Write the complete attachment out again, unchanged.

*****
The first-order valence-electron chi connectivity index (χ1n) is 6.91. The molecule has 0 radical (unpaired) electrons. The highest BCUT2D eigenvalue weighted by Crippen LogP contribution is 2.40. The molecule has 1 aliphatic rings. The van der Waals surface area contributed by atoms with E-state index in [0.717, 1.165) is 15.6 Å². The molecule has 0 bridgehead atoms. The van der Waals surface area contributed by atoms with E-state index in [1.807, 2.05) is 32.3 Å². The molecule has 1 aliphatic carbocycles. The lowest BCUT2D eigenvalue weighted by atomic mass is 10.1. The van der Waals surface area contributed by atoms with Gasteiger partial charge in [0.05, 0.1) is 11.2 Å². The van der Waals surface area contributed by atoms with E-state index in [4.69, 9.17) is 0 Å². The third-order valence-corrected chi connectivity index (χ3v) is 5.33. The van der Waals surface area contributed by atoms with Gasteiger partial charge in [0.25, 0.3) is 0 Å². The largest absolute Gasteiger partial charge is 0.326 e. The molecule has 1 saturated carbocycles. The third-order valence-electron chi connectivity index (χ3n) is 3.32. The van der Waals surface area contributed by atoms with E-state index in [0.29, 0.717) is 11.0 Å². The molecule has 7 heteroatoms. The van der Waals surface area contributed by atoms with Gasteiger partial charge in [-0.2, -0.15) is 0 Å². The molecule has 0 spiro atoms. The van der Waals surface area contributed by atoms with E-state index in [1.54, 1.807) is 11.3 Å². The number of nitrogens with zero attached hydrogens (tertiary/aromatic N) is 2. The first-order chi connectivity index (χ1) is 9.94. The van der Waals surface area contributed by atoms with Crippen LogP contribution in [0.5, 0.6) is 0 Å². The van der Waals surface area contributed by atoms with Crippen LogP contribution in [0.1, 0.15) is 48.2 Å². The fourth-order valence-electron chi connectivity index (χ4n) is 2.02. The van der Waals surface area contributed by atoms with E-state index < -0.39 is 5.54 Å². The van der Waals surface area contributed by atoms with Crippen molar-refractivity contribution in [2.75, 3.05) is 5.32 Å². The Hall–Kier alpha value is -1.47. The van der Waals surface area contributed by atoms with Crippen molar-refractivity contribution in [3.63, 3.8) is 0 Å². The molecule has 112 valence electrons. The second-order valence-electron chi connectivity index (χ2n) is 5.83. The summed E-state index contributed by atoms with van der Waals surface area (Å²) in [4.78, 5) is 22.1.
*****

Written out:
The first-order valence-electron chi connectivity index (χ1n) is 6.91. The molecule has 0 radical (unpaired) electrons. The highest BCUT2D eigenvalue weighted by Crippen LogP contribution is 2.40. The molecule has 1 aliphatic rings. The van der Waals surface area contributed by atoms with E-state index in [0.717, 1.165) is 15.6 Å². The molecule has 0 bridgehead atoms. The van der Waals surface area contributed by atoms with E-state index in [1.807, 2.05) is 32.3 Å². The molecule has 1 aliphatic carbocycles. The lowest BCUT2D eigenvalue weighted by atomic mass is 10.1. The van der Waals surface area contributed by atoms with Gasteiger partial charge in [0.05, 0.1) is 11.2 Å². The van der Waals surface area contributed by atoms with E-state index in [4.69, 9.17) is 0 Å². The third-order valence-corrected chi connectivity index (χ3v) is 5.33. The van der Waals surface area contributed by atoms with Gasteiger partial charge in [0.25, 0.3) is 0 Å². The largest absolute Gasteiger partial charge is 0.326 e. The molecule has 1 saturated carbocycles. The third-order valence-electron chi connectivity index (χ3n) is 3.32. The van der Waals surface area contributed by atoms with E-state index in [0.29, 0.717) is 11.0 Å². The molecule has 7 heteroatoms. The van der Waals surface area contributed by atoms with Gasteiger partial charge in [-0.2, -0.15) is 0 Å². The molecule has 0 spiro atoms. The van der Waals surface area contributed by atoms with E-state index in [1.54, 1.807) is 11.3 Å². The number of nitrogens with zero attached hydrogens (tertiary/aromatic N) is 2. The first-order chi connectivity index (χ1) is 9.94. The van der Waals surface area contributed by atoms with Crippen LogP contribution in [0.5, 0.6) is 0 Å². The van der Waals surface area contributed by atoms with Crippen LogP contribution in [0.1, 0.15) is 48.2 Å². The fourth-order valence-electron chi connectivity index (χ4n) is 2.02. The van der Waals surface area contributed by atoms with E-state index < -0.39 is 5.54 Å². The van der Waals surface area contributed by atoms with Crippen molar-refractivity contribution in [2.75, 3.05) is 5.32 Å². The Hall–Kier alpha value is -1.47. The van der Waals surface area contributed by atoms with Crippen molar-refractivity contribution in [3.63, 3.8) is 0 Å². The molecule has 112 valence electrons. The second-order valence-electron chi connectivity index (χ2n) is 5.83. The summed E-state index contributed by atoms with van der Waals surface area (Å²) in [4.78, 5) is 22.1.